The transition from student to professional is unique, and one that must be experienced to fully understand. Patients and families look to you as the go-to person; you are the extra 15 minutes it will take to explain what the doctor explained in 2 minutes, and patients are still trying to figure out what the doctor actually meant. You grow so much your first year as an RN, and begin to realize how much you actually know, even when you feel like you know nothing.
Starting in a Level I Trauma Emergency Department as a new graduate was daunting. I always said I would never work in an ER, but new grad jobs can be hard to find. I moved away from home (again) to get hospital experience. You may have to do the same.
Working in an ER, I had to become independent very quickly with top-notch assessment skills. In the blink of an eye, my patient’s condition can worsen, and I must know how to respond, even if it means saying, “I don’t know what to do but I need help now.” If I had any advice for new grads, it would be:
- First and foremost, take care of yourself. Your job is second to your happiness and your health. Be intentional about the relationships you form with people. Hold your friends and family close. You will need them when things get tough.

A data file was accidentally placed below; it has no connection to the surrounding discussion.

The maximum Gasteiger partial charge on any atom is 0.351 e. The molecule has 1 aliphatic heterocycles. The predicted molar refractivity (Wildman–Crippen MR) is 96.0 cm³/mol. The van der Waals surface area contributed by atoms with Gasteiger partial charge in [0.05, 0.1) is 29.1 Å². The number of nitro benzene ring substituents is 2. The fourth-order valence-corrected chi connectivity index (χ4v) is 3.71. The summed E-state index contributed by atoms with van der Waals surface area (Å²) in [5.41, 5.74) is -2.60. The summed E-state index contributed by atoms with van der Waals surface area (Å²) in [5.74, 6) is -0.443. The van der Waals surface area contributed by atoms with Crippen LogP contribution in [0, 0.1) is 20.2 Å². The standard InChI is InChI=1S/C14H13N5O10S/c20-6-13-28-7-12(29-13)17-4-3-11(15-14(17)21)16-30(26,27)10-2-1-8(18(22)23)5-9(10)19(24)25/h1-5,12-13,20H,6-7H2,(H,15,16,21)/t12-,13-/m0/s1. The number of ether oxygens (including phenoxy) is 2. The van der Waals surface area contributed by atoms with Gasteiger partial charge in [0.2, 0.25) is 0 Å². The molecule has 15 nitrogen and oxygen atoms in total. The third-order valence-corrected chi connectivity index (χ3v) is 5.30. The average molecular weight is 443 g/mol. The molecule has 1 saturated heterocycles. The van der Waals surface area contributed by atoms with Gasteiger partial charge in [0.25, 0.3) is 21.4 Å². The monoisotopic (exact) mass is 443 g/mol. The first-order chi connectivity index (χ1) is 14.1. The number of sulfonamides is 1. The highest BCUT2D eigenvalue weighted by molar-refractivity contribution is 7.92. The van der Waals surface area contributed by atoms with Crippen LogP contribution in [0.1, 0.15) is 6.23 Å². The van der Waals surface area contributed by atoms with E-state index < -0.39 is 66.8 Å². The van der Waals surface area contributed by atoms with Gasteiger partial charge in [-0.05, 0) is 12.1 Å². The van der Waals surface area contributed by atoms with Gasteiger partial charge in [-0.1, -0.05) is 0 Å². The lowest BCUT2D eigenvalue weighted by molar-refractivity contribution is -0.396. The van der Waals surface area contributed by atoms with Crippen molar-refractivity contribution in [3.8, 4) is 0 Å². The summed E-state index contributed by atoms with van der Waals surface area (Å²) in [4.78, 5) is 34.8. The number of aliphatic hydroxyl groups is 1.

- If you don’t love it, leave it. There are so many directions you can take with your nursing career. Being unhappy in your job will show in your work and how you treat your patients. They deserve the best and so do you.
- Advocate for yourself at all times.
- Treat everyone you meet with the same level of respect. The janitor is just as important as the CEO. Learn peoples’ names and get to know them over time. Some of the people with the most organizational knowledge aren’t always in your direct circle.
I remain grateful for the leadership and networking opportunities provided through KILN-they gave me the skills and confidence I need every day in a challenging job.